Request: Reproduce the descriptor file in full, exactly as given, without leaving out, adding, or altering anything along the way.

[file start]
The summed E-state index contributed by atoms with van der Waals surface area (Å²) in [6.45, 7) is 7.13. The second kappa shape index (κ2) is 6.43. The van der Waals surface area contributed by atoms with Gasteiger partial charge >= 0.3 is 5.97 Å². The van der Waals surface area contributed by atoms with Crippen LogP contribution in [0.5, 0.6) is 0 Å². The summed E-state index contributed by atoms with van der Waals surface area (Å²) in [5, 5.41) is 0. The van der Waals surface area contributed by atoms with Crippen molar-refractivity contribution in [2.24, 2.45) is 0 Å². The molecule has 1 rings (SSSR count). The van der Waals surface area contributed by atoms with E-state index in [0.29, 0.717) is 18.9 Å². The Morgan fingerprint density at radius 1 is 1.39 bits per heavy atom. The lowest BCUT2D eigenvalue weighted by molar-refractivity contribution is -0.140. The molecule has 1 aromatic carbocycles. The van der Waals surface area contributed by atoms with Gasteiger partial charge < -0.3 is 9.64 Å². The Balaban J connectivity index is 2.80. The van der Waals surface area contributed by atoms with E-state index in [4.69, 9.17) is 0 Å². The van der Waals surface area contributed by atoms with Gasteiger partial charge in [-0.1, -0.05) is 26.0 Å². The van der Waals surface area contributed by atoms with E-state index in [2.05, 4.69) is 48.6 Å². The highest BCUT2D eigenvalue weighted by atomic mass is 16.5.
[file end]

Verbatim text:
The summed E-state index contributed by atoms with van der Waals surface area (Å²) in [6.45, 7) is 7.13. The second kappa shape index (κ2) is 6.43. The van der Waals surface area contributed by atoms with Gasteiger partial charge >= 0.3 is 5.97 Å². The van der Waals surface area contributed by atoms with Crippen LogP contribution in [0.5, 0.6) is 0 Å². The summed E-state index contributed by atoms with van der Waals surface area (Å²) in [5, 5.41) is 0. The van der Waals surface area contributed by atoms with Crippen molar-refractivity contribution in [2.24, 2.45) is 0 Å². The molecule has 1 rings (SSSR count). The van der Waals surface area contributed by atoms with E-state index in [0.29, 0.717) is 18.9 Å². The Morgan fingerprint density at radius 1 is 1.39 bits per heavy atom. The lowest BCUT2D eigenvalue weighted by molar-refractivity contribution is -0.140. The molecule has 1 aromatic carbocycles. The van der Waals surface area contributed by atoms with Gasteiger partial charge < -0.3 is 9.64 Å². The Balaban J connectivity index is 2.80. The van der Waals surface area contributed by atoms with E-state index in [4.69, 9.17) is 0 Å². The van der Waals surface area contributed by atoms with Gasteiger partial charge in [-0.1, -0.05) is 26.0 Å². The van der Waals surface area contributed by atoms with E-state index in [2.05, 4.69) is 48.6 Å². The highest BCUT2D eigenvalue weighted by atomic mass is 16.5.